He was so sweet during the first few weeks of rehab. I think he started to realize just how lucky he got after getting caught with the stolen firearm which was used in an actual armed robbery. That armed robbery case, where witnesses swore to the police that the person who had brandished the sawed-off shotgun in front of the gas station counter was black. Otherwise, Gabe would have easily been charged with that as well, judges and prosecutors just love to clump charges together in order to make at least one of them really stick. He must have begun to realize this in rehab and I thought that he was really happy, he sounded happy when he called. We didn’t get to play our favorite game on the computer when I visited but we did get to play chess at least. He was in such high spirits and happy to see me when I visited. He also wrote me a couple of really sweet letters when I missed his call while I was at work. These letters I hoped to read to our children one day, about that time when we needed to explain and show the dangers of drugs like one of those cheesy family sitcoms that tackle real problems head on and in a positive light, the ones we grew up watching as kids.

I was willing to take him back at that time, make it work. I would help him like I always did, nurse him to good health again and we could move on. There was one thing that I couldn’t stop thinking about, that little itch that bothered me, what I mentioned before. That look on his face when I told him that I thought I was pregnant. I wasn’t pregnant at all but the flush over his eyes was sort of like the nail in my tire, it wasn’t immediately dangerous but I knew it would cause me hell later on. It wasn’t some kind of lone gunmen waiting to pull the trigger at any moment from a distance, killing his target instantaneously. It wasn’t the desperate bite of a rattlesnake in the swamps-killing you before you ever happened upon an ambulance. His look, his initial look after I told him I was pregnant, was about like the shine on that nail, glimmering in the hot sun as I walked out of work to save him. Shining like the little undoing that it was and saying:  you had big plans today but I’m going to sit here because I already was here and because somebody put me here or you ran over me where I was accidently on the ground.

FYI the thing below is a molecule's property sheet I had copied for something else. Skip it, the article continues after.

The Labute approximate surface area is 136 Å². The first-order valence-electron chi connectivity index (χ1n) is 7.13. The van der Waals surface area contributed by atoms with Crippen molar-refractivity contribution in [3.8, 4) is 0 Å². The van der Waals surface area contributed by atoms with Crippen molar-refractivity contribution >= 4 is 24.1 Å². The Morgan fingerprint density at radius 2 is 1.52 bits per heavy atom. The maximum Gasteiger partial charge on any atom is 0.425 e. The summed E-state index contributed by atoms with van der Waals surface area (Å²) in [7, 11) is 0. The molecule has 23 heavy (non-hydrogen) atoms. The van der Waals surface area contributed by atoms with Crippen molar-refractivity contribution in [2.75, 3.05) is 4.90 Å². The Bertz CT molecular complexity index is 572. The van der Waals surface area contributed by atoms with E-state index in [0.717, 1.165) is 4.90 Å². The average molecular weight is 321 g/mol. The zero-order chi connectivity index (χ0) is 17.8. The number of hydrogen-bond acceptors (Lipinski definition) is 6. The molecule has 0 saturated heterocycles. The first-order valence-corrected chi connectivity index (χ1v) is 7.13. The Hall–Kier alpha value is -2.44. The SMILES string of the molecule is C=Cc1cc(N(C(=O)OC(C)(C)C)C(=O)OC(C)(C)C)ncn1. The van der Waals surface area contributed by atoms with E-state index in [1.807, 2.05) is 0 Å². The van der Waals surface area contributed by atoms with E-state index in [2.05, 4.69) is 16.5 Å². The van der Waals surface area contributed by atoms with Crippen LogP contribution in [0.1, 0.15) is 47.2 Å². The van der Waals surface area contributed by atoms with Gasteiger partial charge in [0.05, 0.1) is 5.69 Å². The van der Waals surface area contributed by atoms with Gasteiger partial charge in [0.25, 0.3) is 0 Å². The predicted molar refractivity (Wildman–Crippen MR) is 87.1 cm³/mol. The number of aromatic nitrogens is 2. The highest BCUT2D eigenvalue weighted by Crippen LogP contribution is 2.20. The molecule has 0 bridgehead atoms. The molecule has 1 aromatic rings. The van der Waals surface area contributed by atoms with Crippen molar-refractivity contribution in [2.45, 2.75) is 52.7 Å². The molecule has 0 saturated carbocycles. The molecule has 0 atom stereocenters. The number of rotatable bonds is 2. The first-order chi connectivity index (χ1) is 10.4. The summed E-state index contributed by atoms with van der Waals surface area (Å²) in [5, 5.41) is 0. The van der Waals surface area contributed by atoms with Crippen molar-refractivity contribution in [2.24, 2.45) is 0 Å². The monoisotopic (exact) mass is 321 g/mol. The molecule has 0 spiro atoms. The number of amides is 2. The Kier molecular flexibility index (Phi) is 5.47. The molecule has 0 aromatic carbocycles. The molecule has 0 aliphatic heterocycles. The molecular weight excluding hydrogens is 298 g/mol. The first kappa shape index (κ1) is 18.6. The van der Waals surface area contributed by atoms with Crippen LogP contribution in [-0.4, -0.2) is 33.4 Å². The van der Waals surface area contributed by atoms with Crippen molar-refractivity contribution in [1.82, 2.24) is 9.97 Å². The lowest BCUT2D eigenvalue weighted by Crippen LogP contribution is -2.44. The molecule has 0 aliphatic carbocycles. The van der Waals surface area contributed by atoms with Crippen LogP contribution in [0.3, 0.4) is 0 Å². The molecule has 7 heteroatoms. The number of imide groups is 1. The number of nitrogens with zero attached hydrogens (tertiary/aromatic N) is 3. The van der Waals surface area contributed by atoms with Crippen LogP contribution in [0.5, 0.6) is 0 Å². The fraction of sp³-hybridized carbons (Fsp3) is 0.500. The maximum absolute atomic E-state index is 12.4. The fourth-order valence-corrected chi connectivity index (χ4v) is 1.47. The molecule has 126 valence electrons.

Who knows why I saw that shiny nail that day and not another, it could have been there for three weeks for all I knew. I parked in a gravel driveway at home and the way it had been raining, I might not have noticed that perpetrator until that day, that time when I was to save Gabe, the maker of nails. That look, Gabe just had to give that look, the same look you hear about when people bolt out their door and tell their neighbors that they set their own house on fire, never thinking to grab the fire extinguisher from the top of the fridge to put out the blazing grease. They don’t, they just stand outside and watch it burn, watch the firetrucks come and watch their lives disappear. Flames lick through all their small pictures and all their keepsakes and all they had to do was pull out a nail.

I could see Gabe’s head on that nail going around and around and around, tick tick as I left the parking lot. I wondered if it happened on purpose, I wondered if one of those stupid, nosey nurses tried to save me after my smoke and tried to blow my tire. I thought about the shiny bastard sinking deeper into my tire, penetrated each layer, pulsing further and further in with each turn of the wheel. Just like a man, I thought, all shiny and nice for the sole purpose of getting as far up into you as they could go.